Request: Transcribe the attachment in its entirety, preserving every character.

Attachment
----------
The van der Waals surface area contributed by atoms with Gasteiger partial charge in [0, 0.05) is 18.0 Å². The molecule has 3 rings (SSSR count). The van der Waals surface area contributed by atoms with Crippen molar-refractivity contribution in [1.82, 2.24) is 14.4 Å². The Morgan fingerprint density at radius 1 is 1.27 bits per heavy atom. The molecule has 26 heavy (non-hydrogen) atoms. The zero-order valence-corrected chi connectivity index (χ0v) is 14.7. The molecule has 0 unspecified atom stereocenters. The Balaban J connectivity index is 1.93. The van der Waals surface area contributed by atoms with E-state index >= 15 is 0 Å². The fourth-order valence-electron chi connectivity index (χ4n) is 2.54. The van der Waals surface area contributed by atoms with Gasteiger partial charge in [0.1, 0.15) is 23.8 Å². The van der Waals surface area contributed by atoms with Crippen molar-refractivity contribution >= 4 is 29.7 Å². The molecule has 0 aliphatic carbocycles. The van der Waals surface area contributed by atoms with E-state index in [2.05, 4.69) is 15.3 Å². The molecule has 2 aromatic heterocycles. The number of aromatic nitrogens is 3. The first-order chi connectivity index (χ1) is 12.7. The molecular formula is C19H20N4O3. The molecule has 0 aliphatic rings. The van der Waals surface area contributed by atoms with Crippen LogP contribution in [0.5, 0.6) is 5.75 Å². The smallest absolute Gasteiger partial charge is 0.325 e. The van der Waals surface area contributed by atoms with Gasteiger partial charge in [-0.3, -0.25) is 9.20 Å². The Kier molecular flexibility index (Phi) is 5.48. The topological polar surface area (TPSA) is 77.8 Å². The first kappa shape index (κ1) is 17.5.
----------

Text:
The van der Waals surface area contributed by atoms with Gasteiger partial charge in [0, 0.05) is 18.0 Å². The molecule has 3 rings (SSSR count). The van der Waals surface area contributed by atoms with Crippen molar-refractivity contribution in [1.82, 2.24) is 14.4 Å². The Morgan fingerprint density at radius 1 is 1.27 bits per heavy atom. The molecule has 26 heavy (non-hydrogen) atoms. The zero-order valence-corrected chi connectivity index (χ0v) is 14.7. The molecule has 0 unspecified atom stereocenters. The Balaban J connectivity index is 1.93. The van der Waals surface area contributed by atoms with E-state index >= 15 is 0 Å². The fourth-order valence-electron chi connectivity index (χ4n) is 2.54. The van der Waals surface area contributed by atoms with Gasteiger partial charge in [0.1, 0.15) is 23.8 Å². The van der Waals surface area contributed by atoms with Crippen molar-refractivity contribution >= 4 is 29.7 Å². The molecule has 0 aliphatic carbocycles. The van der Waals surface area contributed by atoms with E-state index in [2.05, 4.69) is 15.3 Å². The molecule has 2 aromatic heterocycles. The number of aromatic nitrogens is 3. The first-order chi connectivity index (χ1) is 12.7. The molecular formula is C19H20N4O3. The molecule has 0 aliphatic rings. The van der Waals surface area contributed by atoms with Crippen LogP contribution in [0.5, 0.6) is 5.75 Å². The smallest absolute Gasteiger partial charge is 0.325 e. The van der Waals surface area contributed by atoms with Gasteiger partial charge in [-0.3, -0.25) is 9.20 Å². The Kier molecular flexibility index (Phi) is 5.48. The topological polar surface area (TPSA) is 77.8 Å². The first kappa shape index (κ1) is 17.5.